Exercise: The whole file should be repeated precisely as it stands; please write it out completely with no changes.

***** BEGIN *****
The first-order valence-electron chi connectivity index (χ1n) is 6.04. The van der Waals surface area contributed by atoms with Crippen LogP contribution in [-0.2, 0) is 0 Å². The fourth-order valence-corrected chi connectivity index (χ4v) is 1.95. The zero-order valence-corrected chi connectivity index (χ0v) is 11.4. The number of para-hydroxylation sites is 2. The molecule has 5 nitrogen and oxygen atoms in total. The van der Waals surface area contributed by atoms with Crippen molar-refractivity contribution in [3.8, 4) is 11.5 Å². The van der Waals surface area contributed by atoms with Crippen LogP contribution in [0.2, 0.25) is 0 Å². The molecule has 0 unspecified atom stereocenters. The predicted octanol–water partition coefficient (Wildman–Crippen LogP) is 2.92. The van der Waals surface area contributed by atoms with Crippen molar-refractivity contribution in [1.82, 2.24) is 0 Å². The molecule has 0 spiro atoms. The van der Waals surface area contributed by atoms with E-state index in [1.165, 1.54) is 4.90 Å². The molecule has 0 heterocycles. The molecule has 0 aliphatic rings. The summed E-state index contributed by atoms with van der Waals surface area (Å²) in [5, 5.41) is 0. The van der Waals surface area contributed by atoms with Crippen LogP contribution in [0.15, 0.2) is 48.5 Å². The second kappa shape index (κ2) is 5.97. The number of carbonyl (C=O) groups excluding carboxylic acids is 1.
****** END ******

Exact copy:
The first-order valence-electron chi connectivity index (χ1n) is 6.04. The van der Waals surface area contributed by atoms with Crippen LogP contribution in [-0.2, 0) is 0 Å². The fourth-order valence-corrected chi connectivity index (χ4v) is 1.95. The zero-order valence-corrected chi connectivity index (χ0v) is 11.4. The number of para-hydroxylation sites is 2. The molecule has 5 nitrogen and oxygen atoms in total. The van der Waals surface area contributed by atoms with Crippen molar-refractivity contribution in [3.8, 4) is 11.5 Å². The van der Waals surface area contributed by atoms with Crippen LogP contribution in [0.2, 0.25) is 0 Å². The molecule has 0 unspecified atom stereocenters. The predicted octanol–water partition coefficient (Wildman–Crippen LogP) is 2.92. The van der Waals surface area contributed by atoms with Crippen molar-refractivity contribution in [1.82, 2.24) is 0 Å². The molecule has 0 spiro atoms. The van der Waals surface area contributed by atoms with E-state index in [1.165, 1.54) is 4.90 Å². The molecule has 0 heterocycles. The molecule has 0 aliphatic rings. The summed E-state index contributed by atoms with van der Waals surface area (Å²) in [5, 5.41) is 0. The van der Waals surface area contributed by atoms with Crippen LogP contribution in [0.15, 0.2) is 48.5 Å². The second kappa shape index (κ2) is 5.97. The number of carbonyl (C=O) groups excluding carboxylic acids is 1.